Mission Type: Orbiter
Launch Vehicle: Atlas-V
Launch Site: Kennedy Space Center, Florida, United States
NASA Center: Goddard Space Flight Center
Spacecraft Mass: 2,550 kg (5,622 lbs)
Mass Spectrometry Instrument:
-Neutral Gas and Ion Mass Spectrometer
-Imaging Ultraviolet Spectrometer
Electra Relay Package:
-Electra UHF Transceiver and Helix Antenna
Particles and Fields Package:
-Solar Energetic Particles, and the SupraThermal and Thermal Ion Composition
-Solar Wind Electron Analyzer
-Solar Wind Ion Analyzer
-Langmuir Probe and Waves
Spacecraft Dimensions: Measured from wingtip to wingtip: 11.43 m (37.5 ft.)
MAVEN (Mars Atmospheric and Volatile EvolutioN) is the second mission selected for NASA's Mars Scout program, an initiative for smaller, low-cost, competed missions led by a principal investigator. Responsive to high-priority science goals listed in the National Academy of Science's 2003 decadal survey on planetary exploration, MAVEN will obtain critical measurements of the Martian atmosphere to help understand dramatic climate change on the Red Planet over its history.
Long ago, Mars once had a denser atmosphere that supported liquid water on the surface. At that time, Mars might have had environmental conditions to support microbial life, as the long-term presence of water is necessary to life as we know it. However, as part of dramatic climate change, most of the Martian atmosphere was lost to space long ago. Features such as dry channels and minerals that typically form in water remain to provide a record of Mars' watery past, but the thin Martian atmosphere no longer allows water to be stable at the surface.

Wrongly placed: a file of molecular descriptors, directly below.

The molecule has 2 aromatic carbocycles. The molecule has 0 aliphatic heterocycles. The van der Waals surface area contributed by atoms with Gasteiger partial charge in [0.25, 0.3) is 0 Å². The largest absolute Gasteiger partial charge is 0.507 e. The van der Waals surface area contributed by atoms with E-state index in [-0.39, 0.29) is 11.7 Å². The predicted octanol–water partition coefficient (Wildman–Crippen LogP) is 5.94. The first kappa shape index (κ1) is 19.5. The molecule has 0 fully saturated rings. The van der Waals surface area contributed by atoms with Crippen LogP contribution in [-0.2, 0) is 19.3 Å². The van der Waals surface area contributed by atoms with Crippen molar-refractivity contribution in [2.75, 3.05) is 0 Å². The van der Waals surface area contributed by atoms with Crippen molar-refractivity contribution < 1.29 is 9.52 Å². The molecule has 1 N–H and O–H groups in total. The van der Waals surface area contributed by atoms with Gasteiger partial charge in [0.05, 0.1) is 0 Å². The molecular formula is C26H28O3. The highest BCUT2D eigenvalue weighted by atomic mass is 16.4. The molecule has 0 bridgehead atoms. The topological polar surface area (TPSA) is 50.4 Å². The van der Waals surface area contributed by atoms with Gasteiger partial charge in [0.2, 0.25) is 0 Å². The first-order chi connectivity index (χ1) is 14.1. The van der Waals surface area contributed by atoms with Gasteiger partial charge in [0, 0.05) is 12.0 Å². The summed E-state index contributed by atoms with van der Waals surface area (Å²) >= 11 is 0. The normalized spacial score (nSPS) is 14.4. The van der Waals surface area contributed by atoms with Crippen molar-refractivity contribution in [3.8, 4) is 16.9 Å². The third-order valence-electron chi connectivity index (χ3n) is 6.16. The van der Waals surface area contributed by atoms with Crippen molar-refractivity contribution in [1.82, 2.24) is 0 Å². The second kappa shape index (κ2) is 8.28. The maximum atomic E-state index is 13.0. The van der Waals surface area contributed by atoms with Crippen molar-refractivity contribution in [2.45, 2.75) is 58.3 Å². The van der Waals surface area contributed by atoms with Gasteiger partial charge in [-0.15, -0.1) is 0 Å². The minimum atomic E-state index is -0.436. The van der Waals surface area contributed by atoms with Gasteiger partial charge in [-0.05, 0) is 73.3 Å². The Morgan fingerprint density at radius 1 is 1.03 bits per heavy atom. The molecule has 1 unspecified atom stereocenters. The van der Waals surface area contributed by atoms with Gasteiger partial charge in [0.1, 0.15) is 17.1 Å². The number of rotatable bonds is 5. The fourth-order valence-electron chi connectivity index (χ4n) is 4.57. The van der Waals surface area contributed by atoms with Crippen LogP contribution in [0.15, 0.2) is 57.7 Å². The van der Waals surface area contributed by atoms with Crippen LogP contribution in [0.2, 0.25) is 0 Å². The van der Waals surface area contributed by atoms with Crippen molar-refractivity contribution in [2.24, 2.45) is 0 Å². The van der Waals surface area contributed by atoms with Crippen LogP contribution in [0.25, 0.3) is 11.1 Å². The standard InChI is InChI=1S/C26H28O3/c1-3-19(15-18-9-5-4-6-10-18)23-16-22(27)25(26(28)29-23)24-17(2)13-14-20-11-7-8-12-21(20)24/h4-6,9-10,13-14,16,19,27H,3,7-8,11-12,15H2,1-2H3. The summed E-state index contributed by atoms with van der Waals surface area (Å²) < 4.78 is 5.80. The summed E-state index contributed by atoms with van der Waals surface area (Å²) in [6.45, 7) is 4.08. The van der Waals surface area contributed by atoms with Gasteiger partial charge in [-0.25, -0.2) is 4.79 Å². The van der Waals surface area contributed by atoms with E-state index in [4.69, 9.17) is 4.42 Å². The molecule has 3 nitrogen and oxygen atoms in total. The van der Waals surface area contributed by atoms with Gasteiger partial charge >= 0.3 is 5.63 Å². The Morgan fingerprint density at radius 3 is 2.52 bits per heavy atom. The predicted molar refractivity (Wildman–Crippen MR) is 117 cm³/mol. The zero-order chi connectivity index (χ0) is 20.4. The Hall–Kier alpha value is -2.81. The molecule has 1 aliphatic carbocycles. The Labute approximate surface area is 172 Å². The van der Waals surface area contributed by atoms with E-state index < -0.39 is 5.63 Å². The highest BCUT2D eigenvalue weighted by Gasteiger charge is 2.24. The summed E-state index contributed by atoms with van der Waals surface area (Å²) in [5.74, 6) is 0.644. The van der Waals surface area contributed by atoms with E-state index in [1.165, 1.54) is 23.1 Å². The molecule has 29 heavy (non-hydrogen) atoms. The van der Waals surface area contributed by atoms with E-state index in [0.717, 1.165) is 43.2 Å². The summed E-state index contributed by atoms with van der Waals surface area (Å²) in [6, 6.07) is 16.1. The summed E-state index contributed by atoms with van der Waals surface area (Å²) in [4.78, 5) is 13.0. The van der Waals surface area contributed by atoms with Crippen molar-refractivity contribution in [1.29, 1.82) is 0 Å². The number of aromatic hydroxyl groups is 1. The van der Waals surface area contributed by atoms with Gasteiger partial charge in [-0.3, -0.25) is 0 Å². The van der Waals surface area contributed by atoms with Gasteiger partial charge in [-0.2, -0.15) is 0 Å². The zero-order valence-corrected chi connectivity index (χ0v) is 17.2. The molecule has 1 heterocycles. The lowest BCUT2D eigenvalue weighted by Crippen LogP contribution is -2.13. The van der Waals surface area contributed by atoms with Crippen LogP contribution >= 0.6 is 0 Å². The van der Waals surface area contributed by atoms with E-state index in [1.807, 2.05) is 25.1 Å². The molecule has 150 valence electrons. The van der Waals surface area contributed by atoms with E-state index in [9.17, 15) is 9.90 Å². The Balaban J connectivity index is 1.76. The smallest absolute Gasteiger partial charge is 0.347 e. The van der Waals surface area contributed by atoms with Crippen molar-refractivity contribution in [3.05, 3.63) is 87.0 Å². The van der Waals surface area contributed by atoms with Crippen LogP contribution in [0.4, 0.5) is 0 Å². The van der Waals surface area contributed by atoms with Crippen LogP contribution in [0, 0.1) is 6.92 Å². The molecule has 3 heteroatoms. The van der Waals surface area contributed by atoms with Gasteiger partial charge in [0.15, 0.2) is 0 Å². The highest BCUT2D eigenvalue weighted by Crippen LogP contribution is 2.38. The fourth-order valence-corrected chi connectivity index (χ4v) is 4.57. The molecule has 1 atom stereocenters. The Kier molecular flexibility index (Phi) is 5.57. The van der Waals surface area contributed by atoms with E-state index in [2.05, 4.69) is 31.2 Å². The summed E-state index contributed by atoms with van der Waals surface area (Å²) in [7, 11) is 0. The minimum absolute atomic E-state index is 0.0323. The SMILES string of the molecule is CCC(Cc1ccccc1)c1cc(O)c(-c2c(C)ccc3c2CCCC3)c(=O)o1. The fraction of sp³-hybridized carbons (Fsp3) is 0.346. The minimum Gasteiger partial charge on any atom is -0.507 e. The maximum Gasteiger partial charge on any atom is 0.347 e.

MAVEN will provide information on how, and how, fast atmospheric gases are being lost to space today, and infer from those detailed studies what happened in the past. Studying how the Martian atmosphere was lost to space can reveal clues about the impact that change had on the Martian climate, geologic and geochemical conditions over time, all of which are important in understanding whether Mars had an environment able to support life.
The first spacecraft ever to make direct measurements of the Martian atmosphere, MAVEN will carry eight science instruments that will take measurements of the upper Martian atmosphere during one Earth year, equivalent to about half of a Martian year. MAVEN will also dip to an altitude of 150 km (93 miles) above the planet to sample Mars' entire upper atmosphere. The spacecraft will provide communications relay support for Mars Science Laboratory's Curiosity rover and the Mars Exploration rover, Opportunity (both on the surface of Mars), as well as for future landers and rovers on the Martian surface.